The Loi Badinter of 5 July 1985 and the principle of fundamental compensation

On 5 July 1985, the French legislature adopted the “Act on the Improvement in the Situation of the Victims of Accidents in Road Traffic and on the Acceleration of the Compensation Proceedings”. In contrast to the previous legal situation, the guiding principle of the “Loi Badinter” was, and is, from the outset, the full compensation of road traffic victims.

As is often the case with fundamental reforms, there was an immediate dispute as to whether the Loi Badinter was the sole legal basis of liability for road traffic accidents. One side held the view that the law governed only the grounds for exclusion of liability and that otherwise the general provisions of the Civil Code would continue to apply to road traffic liability. Others argued that it was a new, distinct approach to liability, with a conscious departure from the traditionally established civil law principles based purely on causality. The consensus nowadays is that the Loi Badinter is an autonomous set of rules to decide liability, which are distinct from general French civil law, at least in terms of establishing the basis for a claim.

Consequently road traffic liability claims in France are solely governed by the Loi Badinter.

The general principle of the Loi Badinter is simple: There is a presumption that each victim of an accident has a fundamental right to full damage compensation. It is sufficient if certain objective conditions are met which allow for damage compensation under traffic law. Once these conditions are met, it is checked whether a reduction of or an exclusion should apply due to the claimant’s conduct during the course of the traffic accident.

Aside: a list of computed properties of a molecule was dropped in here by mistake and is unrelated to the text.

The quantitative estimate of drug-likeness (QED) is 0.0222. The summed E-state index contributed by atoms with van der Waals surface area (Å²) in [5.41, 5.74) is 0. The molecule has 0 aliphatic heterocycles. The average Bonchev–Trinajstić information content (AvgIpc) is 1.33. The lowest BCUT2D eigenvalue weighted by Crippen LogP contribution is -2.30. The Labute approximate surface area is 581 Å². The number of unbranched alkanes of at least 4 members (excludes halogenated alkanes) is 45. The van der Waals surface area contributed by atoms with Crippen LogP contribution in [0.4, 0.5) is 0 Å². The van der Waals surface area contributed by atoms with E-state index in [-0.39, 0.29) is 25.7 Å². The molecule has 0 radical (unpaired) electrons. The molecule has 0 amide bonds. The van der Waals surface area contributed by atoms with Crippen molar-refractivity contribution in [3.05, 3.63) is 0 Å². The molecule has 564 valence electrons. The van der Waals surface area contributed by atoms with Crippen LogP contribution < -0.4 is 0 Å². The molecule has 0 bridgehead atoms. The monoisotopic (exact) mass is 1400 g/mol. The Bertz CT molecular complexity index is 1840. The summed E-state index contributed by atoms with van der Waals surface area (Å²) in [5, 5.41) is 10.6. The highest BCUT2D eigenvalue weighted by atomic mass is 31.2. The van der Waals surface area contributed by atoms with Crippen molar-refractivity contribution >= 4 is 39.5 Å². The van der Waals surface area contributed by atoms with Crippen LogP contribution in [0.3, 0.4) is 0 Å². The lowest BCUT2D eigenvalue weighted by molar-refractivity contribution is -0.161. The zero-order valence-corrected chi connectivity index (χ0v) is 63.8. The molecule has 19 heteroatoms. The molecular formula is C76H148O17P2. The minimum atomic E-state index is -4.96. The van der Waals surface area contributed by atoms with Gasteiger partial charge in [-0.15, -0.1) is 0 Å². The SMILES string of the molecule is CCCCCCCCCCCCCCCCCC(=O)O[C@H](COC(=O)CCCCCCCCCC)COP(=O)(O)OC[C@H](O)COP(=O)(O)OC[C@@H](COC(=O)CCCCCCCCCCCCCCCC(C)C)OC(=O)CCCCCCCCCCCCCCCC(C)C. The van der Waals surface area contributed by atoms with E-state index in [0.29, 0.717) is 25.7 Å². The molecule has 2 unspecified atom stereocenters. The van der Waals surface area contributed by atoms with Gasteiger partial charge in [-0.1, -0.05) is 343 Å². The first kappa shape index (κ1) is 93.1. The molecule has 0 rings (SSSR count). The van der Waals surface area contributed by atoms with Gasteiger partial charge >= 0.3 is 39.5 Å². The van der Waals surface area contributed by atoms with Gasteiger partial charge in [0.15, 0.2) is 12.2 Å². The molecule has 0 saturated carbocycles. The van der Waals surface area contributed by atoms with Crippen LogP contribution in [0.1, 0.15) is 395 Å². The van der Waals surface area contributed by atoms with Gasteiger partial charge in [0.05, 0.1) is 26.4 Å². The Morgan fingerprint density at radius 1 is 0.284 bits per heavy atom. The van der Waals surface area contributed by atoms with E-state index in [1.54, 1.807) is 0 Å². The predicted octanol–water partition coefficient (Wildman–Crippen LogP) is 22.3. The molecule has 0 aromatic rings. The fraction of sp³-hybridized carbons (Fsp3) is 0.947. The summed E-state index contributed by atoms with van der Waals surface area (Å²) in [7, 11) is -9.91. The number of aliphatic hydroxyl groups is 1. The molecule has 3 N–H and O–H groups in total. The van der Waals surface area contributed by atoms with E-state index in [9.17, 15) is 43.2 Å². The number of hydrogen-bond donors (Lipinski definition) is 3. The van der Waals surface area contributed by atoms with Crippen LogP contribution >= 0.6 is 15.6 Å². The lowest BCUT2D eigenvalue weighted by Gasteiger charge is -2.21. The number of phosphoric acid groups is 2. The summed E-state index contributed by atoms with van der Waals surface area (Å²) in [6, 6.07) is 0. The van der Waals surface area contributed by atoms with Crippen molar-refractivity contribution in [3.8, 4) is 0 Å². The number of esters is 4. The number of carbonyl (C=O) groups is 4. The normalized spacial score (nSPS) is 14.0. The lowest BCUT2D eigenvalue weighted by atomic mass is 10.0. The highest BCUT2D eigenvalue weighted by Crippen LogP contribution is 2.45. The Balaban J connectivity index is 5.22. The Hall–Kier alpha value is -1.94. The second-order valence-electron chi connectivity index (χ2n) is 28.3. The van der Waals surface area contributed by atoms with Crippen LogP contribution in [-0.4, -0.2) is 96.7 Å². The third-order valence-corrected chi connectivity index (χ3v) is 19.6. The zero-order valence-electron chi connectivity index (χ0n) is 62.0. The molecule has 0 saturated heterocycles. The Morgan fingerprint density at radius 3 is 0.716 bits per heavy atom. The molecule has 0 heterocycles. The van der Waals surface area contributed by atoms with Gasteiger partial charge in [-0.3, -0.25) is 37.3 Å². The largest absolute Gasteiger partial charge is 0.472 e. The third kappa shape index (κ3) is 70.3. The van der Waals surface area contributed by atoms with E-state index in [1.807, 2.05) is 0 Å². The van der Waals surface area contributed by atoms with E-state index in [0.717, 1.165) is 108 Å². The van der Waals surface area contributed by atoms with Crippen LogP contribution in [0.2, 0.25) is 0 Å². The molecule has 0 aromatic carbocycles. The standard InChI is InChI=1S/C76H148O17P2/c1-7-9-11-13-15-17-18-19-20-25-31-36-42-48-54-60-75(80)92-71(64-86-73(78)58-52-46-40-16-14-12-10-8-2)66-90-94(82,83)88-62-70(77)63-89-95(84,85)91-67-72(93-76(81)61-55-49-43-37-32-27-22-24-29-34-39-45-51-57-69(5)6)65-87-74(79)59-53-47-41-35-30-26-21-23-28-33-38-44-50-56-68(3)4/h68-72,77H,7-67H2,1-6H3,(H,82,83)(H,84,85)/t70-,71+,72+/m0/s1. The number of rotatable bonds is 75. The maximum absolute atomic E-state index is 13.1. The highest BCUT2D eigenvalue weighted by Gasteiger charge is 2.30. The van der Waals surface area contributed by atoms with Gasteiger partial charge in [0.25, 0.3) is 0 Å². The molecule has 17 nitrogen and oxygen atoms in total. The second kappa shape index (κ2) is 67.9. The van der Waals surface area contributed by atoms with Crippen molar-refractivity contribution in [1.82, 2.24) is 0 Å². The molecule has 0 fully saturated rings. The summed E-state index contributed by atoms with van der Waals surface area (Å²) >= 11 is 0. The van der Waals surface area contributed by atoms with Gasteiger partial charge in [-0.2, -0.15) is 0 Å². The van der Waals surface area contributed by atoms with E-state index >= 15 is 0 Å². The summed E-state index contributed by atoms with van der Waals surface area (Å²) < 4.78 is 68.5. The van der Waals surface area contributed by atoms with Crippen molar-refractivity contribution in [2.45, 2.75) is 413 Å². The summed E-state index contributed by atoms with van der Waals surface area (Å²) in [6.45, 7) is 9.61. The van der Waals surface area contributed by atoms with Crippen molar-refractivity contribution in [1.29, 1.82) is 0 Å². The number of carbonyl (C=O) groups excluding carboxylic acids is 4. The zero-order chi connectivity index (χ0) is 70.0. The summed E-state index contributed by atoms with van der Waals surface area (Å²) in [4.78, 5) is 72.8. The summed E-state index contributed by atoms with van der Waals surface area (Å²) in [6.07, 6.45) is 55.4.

It is to be noted that, independent of the type of damage or whether the claimant was the driver, neither force majeure nor fault of a third party will reduce a claimant’s claim.

The break with the past as a result of the Loi Badinter did not take place over night and met with resistance. Indeed, 30 years of case law in the French Court of Cassation was necessary in order to clarify all aspects of the Act. One such fundamental ruling was handed down in February 2014 by the French Court of Cassation in the so-called Kitesurfer Case.


The Kitesurfer Case – one case to describe them all

Hardly any other case in recent years is better suited to clarify road traffic liability in France than what is known as the “Kitesurfer Case”, the resolution of which is often incomprehensible for foreign professionals who are not familiar with the system.

The ruling by the Court of Cassation (Cour de cassation), the appellate court of the highest instance in the Republic of France, on 6 February 2014 (Case no.: Cass. Civ. 2ème No. 13-13265; also published in: Jurisprudence Automobile n°862; Article by Sylvie Chanh) is interesting for two reasons:

  • the application of the Badinter Act in an unexpected case; and
  • as a summary of case law development in French traffic law.


Background of the case

A kitesurfer was caught by a stormy gust of wind and was flung into the air. He then crashed onto the surface of a public parking area and was then slung against a car parked there. The kitesurfer was later found unconscious and his body was partially trapped under the parked vehicle.


The judgement

The sudden occurrence and lack of foreseeability of the accident were not disputed; there was no intentional act. Since the event had taken place in a public parking area, it involved an accident that fell under the scope of the provisions in the “Loi Badinter”, according to the court.

The judge in the first instance held the view that the parked car was involved in the accident within the meaning of Article 1 of the Law of 5 July 1985, i.e. it met the required definition of “implication” (more on this in the following), so the judge ordered the vehicle’s liability insurer to provide compensation in full to the kitesurfer.

By way of background, we need to understand two terms which are fundamental to French compensation law in accordance with the Loi Badinter:


  1. The term “traffic accident”

The term “traffic accident” is interpreted very broadly and is based on the definitions of the terms “vehicle” and “traffic”.

The law requires that the vehicle be a motorised vehicle (French abbreviation «VTM » = véhicule terrestre à moteur), irrespective whether it is in operation or parked at the time of the accident.

The term “traffic” is not limited to driving on public roads, but traffic can also take place on private property, such as a beach, field, parking area, factory courtyard, construction site, warehouse, garage, golf course, etc..

Therefore, even a vehicle on private property is deemed to be “in road traffic”.